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Patent box: a tax lever for technology-based start-ups
In 2008 an specific corporate tax regime was introduced, “patent box”, aimed to promote companies innovation. Since then, several amendments of the law have been developed, and start-ups sector claims for more ambitious tax reform in order to be more competitive in the international scene, even so patent box remains as a tax lever for technology-based start ups.
The specific corporate tax regime related to intangible assets "will help companies developing this type of activity, promoting the internationalisation of innovative companies and, at the same time, decreasing the foreign technological dependency of our companies". This was the ambitious statement of the lawmakers when this tax incentive, better known as patent box, was set in force in Spain in 2008.
Since then, worldwide economic model has deeply changed, with a relevant increase of technological companies, but at different paces depending on each country. Amidst this context, it is worth mentioning the leading role of a new player: the start-ups.
Thus, it could be stated that the patent box regime has contributed to the development and consolidation of this new economic sector in Spain. Nonetheless, data denies this assumption: 142 taxpayers applied this tax incentive in 2008 and ten years later, according to the latest statistics released by the Spanish Tax Authorities, only 243 companies applied it. Consequently, it seems that generally speaking, the success of this tax incentive has been very limited, particularly for technological start-ups.
One of the main reasons for this lack of success is related with the several amendments of the law, up to four (in 2013, 2015, 2016 and 2018), the last one aimed to adapt the tax incentive to Action 5 of BEPS Plan and homogenize it to other OECD countries. This changing framework has limited the target scope of the patent box and has caused certain legal uncertainty.
Current patent box regime consist of an attractive tax incentive for companies, which can benefit from a reduction up to 60% of the net income related to the assignment of the right of use or exploitation of certain intangible assets, even when the assignment is between related or tax group companies. In addition, the reduction also applies in case of transfer of the intangible assets, but limited to transactions with non-related parties. Consequently, if corporate income tax rate is currently 25%, the application of patent would result in an effective tax rate of 10%.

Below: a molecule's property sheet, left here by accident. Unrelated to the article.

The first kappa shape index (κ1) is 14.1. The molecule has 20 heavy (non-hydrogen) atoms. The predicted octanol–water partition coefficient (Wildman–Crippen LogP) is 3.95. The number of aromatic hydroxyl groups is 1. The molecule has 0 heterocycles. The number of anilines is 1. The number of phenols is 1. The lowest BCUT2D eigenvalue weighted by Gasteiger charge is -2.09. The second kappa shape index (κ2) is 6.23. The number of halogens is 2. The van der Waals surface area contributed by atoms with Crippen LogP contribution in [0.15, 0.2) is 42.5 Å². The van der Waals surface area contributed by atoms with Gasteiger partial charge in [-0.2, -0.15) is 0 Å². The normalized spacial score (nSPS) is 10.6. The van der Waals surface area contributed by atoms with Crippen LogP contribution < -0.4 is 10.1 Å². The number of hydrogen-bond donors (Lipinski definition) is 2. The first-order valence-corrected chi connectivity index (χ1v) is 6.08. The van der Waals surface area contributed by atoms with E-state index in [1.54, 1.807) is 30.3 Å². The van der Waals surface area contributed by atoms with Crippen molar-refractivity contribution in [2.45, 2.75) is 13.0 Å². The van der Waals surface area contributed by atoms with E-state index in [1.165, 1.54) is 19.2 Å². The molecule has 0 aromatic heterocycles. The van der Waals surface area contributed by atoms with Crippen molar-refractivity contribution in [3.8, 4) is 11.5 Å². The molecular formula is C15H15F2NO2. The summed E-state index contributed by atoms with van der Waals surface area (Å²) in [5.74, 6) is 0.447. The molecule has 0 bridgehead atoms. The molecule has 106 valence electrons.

The range of intangible assets that qualify for patent box is limited by law. In the case of start-ups companies, the tax incentive is applicable to income derived from the assignment of patents, utility models, registered designs and advanced software. On the contrary, patent box is excluded to other intangible rights such as basic software, industrial equipment, plans and secret procedures, image rights and, mainly, know-how, which is no longer considered as a qualifying asset since the last law amendment in 2018.
Due to its complexity, the application of this tax regime has been assessed several times by Spanish Tax Authorities. In order to provide legal certainty to companies, it is possible to reach into an advance pricing agreement, including (i) the confirmation that the intangible assets are eligible for patent box and (ii) the valuation of the net income related to the assignment of those assets. However this alternative has been rarely successfully used.
The application of the patent box to new business models developed by start-ups, based on intangible assets that can be protected under intellectual and industrial property law (this is usually the corner-stone of their competitive advantage) has been very limited. The regime is not widely well-know and, as pointed out, it is not enough flexible. As an example, Spanish General Tax Directorate has recently issued some tax rulings with restrictions to the application of patent box in cases such as the assignment of a professional e-commerce software developed by a start-up, for being deemed as know-how and thus a non-qualifying asset (V0273-20) or the assignment of an app based on CRM technology (V3502-19).
But there are also recent success stories for which, from the very initial phases of the start-up development, the framework for a properly shaping of the intangible asset has been set, not only from the industrial property stand point, but also from the business model, leading to the effective application of the patent box tax regime.
Therefore, while start-ups in Spain are waiting for a more ambitious tax reform that incorporates the claims of the sector in order to be more competitive in the international scene (for example in terms of founders personal taxation), the patent box regime will continue to be one of the few tax leverages to explore for value creation in technology-based start-ups.